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Thread: Landscape process

  1. #1

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    Graham Heron

    Landscape process

    A while ago Dave Humphries started a thread (Shooting an informal gig in open air)with his approach to a shoot. I enjoyed it and learnt from it. Love to see more. Here’s my attempt to take a shot.
    Lesson one – clean sensor. Actually been dirty for a couple of weeks, need to make time.
    1 - 3 images
    Location – North West Bay. The circled area indicates where I was working. You can see it is in a bowl.
    4-7 images
    Some great textured rock, but painful to sit and impossible to kneel without some protection.
    8, 9, 10, 11
    Low, lower, lowest, closer – now we are getting there. I was as low as possible, camera in a slight hollow. In 9 and 10 you can see a second rock beyond the foreground one.
    12 Using second rock as foreground.
    13 Calcified coral embedded in the rock and broken so multiple textures can be seen.
    Definitely need to get knee pads and a cushion. Wear old shoes as they get a battering on the rock. Go VERY slow. There is so much grip it is incredibly easy to catch a foot, even slightly - and there is no slippage. Keep your eyes open as there is so much texture and shapes to be able to use, easy to miss it.

    Graham
    The pics.
    Landscape process

    Landscape process

    Landscape process

    Landscape process

    Landscape process
    Last edited by Dave Humphries; 23rd March 2013 at 10:17 PM.

  2. #2
    Downrigger's Avatar
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    Mark

    Re: Landscape process

    Nice. Appealing especially because we have a bout of winter recidivism going on here in Utah.
    I wonder if lower angled light (earlier or later in day) would have helped accentuate the interesting textures you were seeking to capture.
    The real challenge though, that I struggle with, is to capture the appeal in the nature of the rock's detail while preserving the context of the scene which renders the nature of the rock more interesting. In part, this is a matter of preserving depth of field, and trying to make the small subject and larger setting speak in the same image. You can see here my not-so-successful struggle with this: The lichen on red conglomerate is beautiful to me, but distressingly clinical without setting, and adding the setting didn't work out that well - DOF is inadequate - and in this example, including the setting leads to a confused composition. Maybe others can provide more successful efforts in this vein...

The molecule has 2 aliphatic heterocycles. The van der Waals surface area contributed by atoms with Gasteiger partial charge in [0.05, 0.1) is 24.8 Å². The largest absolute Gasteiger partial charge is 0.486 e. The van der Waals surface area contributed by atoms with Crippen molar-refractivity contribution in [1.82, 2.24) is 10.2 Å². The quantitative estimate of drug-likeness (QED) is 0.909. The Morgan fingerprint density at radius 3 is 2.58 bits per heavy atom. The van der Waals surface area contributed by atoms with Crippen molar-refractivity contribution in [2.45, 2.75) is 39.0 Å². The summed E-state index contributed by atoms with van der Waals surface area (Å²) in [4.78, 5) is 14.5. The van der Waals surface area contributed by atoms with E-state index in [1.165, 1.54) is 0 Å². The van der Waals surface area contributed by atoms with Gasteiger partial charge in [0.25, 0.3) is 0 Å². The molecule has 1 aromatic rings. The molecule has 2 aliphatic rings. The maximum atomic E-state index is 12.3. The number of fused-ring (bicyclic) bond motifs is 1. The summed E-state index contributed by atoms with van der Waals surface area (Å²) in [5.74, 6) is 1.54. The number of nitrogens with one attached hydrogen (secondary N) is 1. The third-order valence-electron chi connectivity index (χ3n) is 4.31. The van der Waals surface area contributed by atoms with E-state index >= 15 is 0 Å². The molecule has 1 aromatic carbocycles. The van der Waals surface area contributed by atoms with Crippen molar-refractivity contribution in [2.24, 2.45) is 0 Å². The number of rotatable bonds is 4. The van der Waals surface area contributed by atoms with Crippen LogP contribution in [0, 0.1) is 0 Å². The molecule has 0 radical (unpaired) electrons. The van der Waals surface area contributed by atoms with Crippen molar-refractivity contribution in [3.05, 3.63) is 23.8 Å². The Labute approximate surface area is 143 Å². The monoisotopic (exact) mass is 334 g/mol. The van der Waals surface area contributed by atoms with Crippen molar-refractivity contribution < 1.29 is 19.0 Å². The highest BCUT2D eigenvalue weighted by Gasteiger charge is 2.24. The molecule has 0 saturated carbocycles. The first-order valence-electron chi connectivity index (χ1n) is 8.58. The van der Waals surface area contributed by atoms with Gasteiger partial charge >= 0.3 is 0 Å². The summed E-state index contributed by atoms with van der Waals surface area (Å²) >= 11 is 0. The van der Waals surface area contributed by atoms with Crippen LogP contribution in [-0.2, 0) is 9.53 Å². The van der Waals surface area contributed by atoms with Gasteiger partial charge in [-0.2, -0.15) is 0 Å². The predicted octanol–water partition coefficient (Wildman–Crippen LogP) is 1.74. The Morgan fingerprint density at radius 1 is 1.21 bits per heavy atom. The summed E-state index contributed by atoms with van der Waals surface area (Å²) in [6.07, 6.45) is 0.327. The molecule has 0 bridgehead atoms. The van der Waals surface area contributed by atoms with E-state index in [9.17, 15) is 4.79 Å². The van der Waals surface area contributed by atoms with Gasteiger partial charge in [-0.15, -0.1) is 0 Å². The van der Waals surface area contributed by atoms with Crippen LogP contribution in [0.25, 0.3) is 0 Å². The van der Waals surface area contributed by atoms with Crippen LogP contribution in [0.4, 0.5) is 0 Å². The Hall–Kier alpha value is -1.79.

Landscape process

    Landscape process

  3. #3

    Join Date
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    Graham Heron

    Re: Landscape process

    Good morning Mark,
    Interesting rock with the lichen. Loved the colours on the first one, harder to bring out on the second. The first one works well as an abstract. I know what you mean about a setting so people can realise what it is.
    The second one, a great one for photographers to see. I feel that a non-photog would just walk straight past. The hills do seem to be rather barren (at least at this time of year) so have little to capture the eye (as a non-photog that is). However, the gullies and peaks provide macro texture, the foreground rock micro detail - and the sky was a great addition as well. Difficult to balance the three I agree.
    Would a composition to the side of the rock work. Rather than having the rock dead centre, move over to one side, and clip the rock. That is, don't show the full rock. You could get closer as it wouldn't dominate as much and be able to show more detail as a result.
    Graham

  4. #4
    Downrigger's Avatar
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    Re: Landscape process

    Quote Originally Posted by GrahamH View Post
    Good morning Mark,
    Interesting rock with the lichen. Loved the colours on the first one, harder to bring out on the second. The first one works well as an abstract. I know what you mean about a setting so people can realise what it is.
    The second one, a great one for photographers to see. I feel that a non-photog would just walk straight past. The hills do seem to be rather barren (at least at this time of year) so have little to capture the eye (as a non-photog that is). However, the gullies and peaks provide macro texture, the foreground rock micro detail - and the sky was a great addition as well. Difficult to balance the three I agree.
    Would a composition to the side of the rock work. Rather than having the rock dead centre, move over to one side, and clip the rock. That is, don't show the full rock. You could get closer as it wouldn't dominate as much and be able to show more detail as a result.
    Graham
    Thanks Graham. This is a walk I do about weekly, and I'll keep working on the problem. If ever it gets around to getting green around here, those hills will make a nice contrast with whatever I manage to do with the foreground rocks. Barren won't get fixed absent more climate change. I agree that dumping that rock dead center is not the answer! If I get something I think better in the next few weeks, I'll post it.

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